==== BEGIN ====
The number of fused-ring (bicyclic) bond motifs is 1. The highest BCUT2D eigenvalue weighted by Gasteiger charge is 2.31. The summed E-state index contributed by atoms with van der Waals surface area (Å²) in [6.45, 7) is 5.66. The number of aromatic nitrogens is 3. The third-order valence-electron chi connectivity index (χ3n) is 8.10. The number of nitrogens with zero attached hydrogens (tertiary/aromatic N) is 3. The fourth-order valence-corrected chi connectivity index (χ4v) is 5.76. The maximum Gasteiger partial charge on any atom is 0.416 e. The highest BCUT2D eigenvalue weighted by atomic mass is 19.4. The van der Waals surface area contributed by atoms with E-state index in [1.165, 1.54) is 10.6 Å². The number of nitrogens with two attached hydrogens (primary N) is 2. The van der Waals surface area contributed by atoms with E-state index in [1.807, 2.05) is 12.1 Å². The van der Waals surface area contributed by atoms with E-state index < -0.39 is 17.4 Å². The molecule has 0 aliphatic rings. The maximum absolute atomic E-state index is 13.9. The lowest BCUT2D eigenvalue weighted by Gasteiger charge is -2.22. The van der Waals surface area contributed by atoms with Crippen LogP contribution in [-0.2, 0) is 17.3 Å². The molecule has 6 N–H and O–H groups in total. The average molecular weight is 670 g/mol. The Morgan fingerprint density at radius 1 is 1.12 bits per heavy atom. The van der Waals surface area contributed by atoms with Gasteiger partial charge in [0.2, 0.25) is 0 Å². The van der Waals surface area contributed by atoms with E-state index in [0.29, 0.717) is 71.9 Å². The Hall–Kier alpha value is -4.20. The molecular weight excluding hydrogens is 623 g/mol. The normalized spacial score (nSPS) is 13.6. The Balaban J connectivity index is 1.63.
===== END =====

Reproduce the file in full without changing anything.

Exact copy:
The number of fused-ring (bicyclic) bond motifs is 1. The highest BCUT2D eigenvalue weighted by Gasteiger charge is 2.31. The summed E-state index contributed by atoms with van der Waals surface area (Å²) in [6.45, 7) is 5.66. The number of aromatic nitrogens is 3. The third-order valence-electron chi connectivity index (χ3n) is 8.10. The number of nitrogens with zero attached hydrogens (tertiary/aromatic N) is 3. The fourth-order valence-corrected chi connectivity index (χ4v) is 5.76. The maximum Gasteiger partial charge on any atom is 0.416 e. The highest BCUT2D eigenvalue weighted by atomic mass is 19.4. The van der Waals surface area contributed by atoms with E-state index in [1.165, 1.54) is 10.6 Å². The number of nitrogens with two attached hydrogens (primary N) is 2. The van der Waals surface area contributed by atoms with E-state index in [1.807, 2.05) is 12.1 Å². The van der Waals surface area contributed by atoms with E-state index < -0.39 is 17.4 Å². The molecule has 0 aliphatic rings. The maximum absolute atomic E-state index is 13.9. The lowest BCUT2D eigenvalue weighted by Gasteiger charge is -2.22. The van der Waals surface area contributed by atoms with Crippen LogP contribution in [-0.2, 0) is 17.3 Å². The molecule has 6 N–H and O–H groups in total. The average molecular weight is 670 g/mol. The Morgan fingerprint density at radius 1 is 1.12 bits per heavy atom. The van der Waals surface area contributed by atoms with Gasteiger partial charge in [0.2, 0.25) is 0 Å². The van der Waals surface area contributed by atoms with E-state index in [0.29, 0.717) is 71.9 Å². The Hall–Kier alpha value is -4.20. The molecular weight excluding hydrogens is 623 g/mol. The normalized spacial score (nSPS) is 13.6. The Balaban J connectivity index is 1.63.